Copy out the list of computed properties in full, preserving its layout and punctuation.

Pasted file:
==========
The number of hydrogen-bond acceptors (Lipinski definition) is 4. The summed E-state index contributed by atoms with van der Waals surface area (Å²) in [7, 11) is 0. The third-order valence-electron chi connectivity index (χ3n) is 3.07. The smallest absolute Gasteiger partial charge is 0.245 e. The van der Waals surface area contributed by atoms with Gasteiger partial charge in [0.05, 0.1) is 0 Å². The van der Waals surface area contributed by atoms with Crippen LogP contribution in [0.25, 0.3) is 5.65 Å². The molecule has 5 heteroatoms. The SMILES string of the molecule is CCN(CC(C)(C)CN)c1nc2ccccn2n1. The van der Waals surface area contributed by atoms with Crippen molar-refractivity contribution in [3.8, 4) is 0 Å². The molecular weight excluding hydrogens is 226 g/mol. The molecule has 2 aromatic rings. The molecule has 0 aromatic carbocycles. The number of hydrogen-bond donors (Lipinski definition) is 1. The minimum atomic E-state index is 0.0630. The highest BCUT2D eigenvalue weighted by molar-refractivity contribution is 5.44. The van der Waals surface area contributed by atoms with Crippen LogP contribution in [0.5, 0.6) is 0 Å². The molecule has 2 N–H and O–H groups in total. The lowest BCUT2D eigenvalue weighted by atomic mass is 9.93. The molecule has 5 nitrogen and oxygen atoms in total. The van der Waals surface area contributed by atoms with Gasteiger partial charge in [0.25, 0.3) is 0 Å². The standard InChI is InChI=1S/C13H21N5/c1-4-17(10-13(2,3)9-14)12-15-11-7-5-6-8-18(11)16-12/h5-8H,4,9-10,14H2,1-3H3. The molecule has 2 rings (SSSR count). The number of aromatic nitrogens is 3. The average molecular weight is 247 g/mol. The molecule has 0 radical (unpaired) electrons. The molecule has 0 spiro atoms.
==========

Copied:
The number of hydrogen-bond acceptors (Lipinski definition) is 4. The summed E-state index contributed by atoms with van der Waals surface area (Å²) in [7, 11) is 0. The third-order valence-electron chi connectivity index (χ3n) is 3.07. The smallest absolute Gasteiger partial charge is 0.245 e. The van der Waals surface area contributed by atoms with Gasteiger partial charge in [0.05, 0.1) is 0 Å². The van der Waals surface area contributed by atoms with Crippen LogP contribution in [0.25, 0.3) is 5.65 Å². The molecule has 5 heteroatoms. The SMILES string of the molecule is CCN(CC(C)(C)CN)c1nc2ccccn2n1. The van der Waals surface area contributed by atoms with Crippen molar-refractivity contribution in [3.8, 4) is 0 Å². The molecular weight excluding hydrogens is 226 g/mol. The molecule has 2 aromatic rings. The molecule has 0 aromatic carbocycles. The number of hydrogen-bond donors (Lipinski definition) is 1. The minimum atomic E-state index is 0.0630. The highest BCUT2D eigenvalue weighted by molar-refractivity contribution is 5.44. The van der Waals surface area contributed by atoms with Crippen LogP contribution in [0.5, 0.6) is 0 Å². The molecule has 2 N–H and O–H groups in total. The lowest BCUT2D eigenvalue weighted by atomic mass is 9.93. The molecule has 5 nitrogen and oxygen atoms in total. The van der Waals surface area contributed by atoms with Gasteiger partial charge in [0.25, 0.3) is 0 Å². The standard InChI is InChI=1S/C13H21N5/c1-4-17(10-13(2,3)9-14)12-15-11-7-5-6-8-18(11)16-12/h5-8H,4,9-10,14H2,1-3H3. The molecule has 2 rings (SSSR count). The number of aromatic nitrogens is 3. The average molecular weight is 247 g/mol. The molecule has 0 radical (unpaired) electrons. The molecule has 0 spiro atoms.